Mental Health Intervention for Black Fathers

Mental Health Intervention for Black Fathers

The purpose of this study is to examine the feasibility of implementing a mental health intervention, using individual and group Cognitive Behavior Therapy (CBT), embedded into Fathers for a Lifetime; an existing parenting program for fathers. The study will also assess the mental health status and daily functioning of fathers participating in the intervention and comparison arms. The mental health treatments available for parents focused on prevention and treatment of mothers or families but rarely was there a focus on fathers. Our study will use an existing parenting program for fathers to provide a mental health treatment for African American fathers with the intent of creating an effective treatment to screen, diagnosis, increase access to mental health services, and provide mental health treatment. By improving fathers' mental health, we can expect to see improvement in daily functioning, parent-parent interactions, parent-child interactions, increase confidence in parenting skills, and a decrease in parental stress.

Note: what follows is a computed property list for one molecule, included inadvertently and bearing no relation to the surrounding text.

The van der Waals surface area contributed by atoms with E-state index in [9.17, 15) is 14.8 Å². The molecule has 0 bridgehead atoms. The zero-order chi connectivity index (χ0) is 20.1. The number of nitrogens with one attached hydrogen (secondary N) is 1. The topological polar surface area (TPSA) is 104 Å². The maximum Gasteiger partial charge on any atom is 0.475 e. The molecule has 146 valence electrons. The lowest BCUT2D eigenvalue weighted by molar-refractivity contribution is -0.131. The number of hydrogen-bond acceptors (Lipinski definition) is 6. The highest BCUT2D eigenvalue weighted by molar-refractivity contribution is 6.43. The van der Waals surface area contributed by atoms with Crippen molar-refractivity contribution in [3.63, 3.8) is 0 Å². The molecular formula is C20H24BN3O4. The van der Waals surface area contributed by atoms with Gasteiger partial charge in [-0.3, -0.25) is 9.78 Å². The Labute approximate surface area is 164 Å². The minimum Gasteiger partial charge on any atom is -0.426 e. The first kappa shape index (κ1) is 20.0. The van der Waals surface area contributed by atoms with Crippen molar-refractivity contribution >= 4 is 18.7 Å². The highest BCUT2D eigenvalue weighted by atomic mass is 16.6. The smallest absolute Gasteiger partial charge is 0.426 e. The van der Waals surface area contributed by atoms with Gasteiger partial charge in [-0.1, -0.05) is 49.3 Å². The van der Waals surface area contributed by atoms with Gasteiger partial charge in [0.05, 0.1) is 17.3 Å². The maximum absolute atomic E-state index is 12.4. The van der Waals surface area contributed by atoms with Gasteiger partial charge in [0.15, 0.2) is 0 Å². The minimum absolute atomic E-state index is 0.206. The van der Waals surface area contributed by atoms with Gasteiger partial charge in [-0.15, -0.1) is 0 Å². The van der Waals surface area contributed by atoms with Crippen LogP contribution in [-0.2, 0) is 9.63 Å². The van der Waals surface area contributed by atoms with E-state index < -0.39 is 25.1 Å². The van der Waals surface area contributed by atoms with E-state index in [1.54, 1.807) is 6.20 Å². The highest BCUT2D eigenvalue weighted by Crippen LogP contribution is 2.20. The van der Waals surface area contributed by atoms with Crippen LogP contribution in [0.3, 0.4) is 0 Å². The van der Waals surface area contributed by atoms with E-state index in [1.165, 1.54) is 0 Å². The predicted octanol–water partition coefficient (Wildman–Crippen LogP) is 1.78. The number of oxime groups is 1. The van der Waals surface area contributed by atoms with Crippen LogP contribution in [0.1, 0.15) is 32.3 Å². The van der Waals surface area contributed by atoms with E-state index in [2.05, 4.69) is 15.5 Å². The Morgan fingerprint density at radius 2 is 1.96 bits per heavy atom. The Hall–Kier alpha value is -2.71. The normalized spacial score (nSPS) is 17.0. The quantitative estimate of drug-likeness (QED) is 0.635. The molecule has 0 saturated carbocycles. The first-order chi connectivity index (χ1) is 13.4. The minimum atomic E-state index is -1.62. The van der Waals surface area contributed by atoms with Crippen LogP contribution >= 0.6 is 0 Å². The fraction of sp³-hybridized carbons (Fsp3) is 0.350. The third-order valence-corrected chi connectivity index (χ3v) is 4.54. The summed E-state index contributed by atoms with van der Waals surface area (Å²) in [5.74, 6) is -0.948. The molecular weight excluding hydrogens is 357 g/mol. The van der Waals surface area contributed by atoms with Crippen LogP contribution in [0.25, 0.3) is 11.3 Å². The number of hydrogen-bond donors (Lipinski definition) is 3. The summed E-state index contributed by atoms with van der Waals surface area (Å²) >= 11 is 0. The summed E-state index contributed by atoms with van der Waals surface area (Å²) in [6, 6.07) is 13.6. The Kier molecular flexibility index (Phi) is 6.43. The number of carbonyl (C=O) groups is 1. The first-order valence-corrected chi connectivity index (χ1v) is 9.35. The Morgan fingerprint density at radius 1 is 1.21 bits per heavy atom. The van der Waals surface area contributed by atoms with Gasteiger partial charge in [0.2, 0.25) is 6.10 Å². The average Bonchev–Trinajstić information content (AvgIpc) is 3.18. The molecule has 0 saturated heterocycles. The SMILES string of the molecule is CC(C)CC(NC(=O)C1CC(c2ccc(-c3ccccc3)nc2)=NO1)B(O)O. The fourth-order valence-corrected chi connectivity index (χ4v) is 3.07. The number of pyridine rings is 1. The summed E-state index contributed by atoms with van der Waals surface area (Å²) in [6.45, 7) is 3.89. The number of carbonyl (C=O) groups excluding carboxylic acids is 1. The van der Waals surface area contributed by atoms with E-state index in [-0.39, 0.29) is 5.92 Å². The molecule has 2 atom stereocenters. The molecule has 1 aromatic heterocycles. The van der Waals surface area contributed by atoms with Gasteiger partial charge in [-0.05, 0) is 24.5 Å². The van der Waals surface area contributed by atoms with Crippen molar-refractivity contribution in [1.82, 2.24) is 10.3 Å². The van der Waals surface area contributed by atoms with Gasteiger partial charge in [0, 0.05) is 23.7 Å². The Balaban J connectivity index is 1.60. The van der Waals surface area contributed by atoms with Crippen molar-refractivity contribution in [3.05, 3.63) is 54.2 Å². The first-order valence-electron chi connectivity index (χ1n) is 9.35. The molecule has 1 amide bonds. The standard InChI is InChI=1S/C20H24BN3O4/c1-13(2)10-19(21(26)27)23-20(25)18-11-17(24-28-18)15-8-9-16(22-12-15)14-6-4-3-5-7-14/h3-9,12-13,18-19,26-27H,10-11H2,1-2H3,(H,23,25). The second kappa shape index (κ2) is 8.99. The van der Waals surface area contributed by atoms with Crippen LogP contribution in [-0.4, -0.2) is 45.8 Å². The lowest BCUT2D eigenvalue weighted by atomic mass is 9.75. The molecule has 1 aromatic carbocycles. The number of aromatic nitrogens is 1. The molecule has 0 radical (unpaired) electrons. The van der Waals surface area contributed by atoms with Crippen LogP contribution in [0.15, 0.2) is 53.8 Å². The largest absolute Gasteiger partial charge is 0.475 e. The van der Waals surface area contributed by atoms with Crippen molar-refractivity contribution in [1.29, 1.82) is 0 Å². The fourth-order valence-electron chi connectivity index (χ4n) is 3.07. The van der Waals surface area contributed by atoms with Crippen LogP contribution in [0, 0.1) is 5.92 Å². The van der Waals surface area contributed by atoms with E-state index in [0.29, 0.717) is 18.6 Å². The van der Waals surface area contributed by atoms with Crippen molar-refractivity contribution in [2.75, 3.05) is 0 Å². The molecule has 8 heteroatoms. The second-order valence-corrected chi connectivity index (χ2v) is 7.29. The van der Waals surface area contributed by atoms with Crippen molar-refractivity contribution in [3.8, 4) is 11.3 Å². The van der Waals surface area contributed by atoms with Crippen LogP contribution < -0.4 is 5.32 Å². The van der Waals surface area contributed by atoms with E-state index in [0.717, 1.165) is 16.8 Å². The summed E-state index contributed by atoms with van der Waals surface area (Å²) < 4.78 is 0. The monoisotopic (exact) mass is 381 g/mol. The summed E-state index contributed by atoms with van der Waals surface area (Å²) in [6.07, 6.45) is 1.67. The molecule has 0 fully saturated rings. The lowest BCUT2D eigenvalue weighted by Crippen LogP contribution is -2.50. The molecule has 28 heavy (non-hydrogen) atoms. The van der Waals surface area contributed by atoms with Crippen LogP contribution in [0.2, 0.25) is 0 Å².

No pharmaceutical medication involved
Patients and healthy individuals accepted

Behavioral - FFL + Cognitive Behavioral Therapy

Participants in the intervention arm will receive the standard, 12-week program curriculum of Fathers for a Lifetime in addition to 12 weekly, one-hour, group CBT sessions, and three (3), one-hour, one-on-one therapy sessions throughout the 12-week FFL program. We will implement an individual and group CBT mental health intervention that will align with the topics addressed in the FFL weekly curriculum.

Behavioral - Fathers for a Lifetime (FFL) only

The participants in the comparison arm will receive the standard, 12-week program curriculum of Fathers for a Lifetime. The curriculum is broken into three categories: Personal responsibility Personal responsibility to your child Responsibility to your family and community

Get Your Mind Right: Feasibility of a Mental Health Intervention for African American Fathers in North Omaha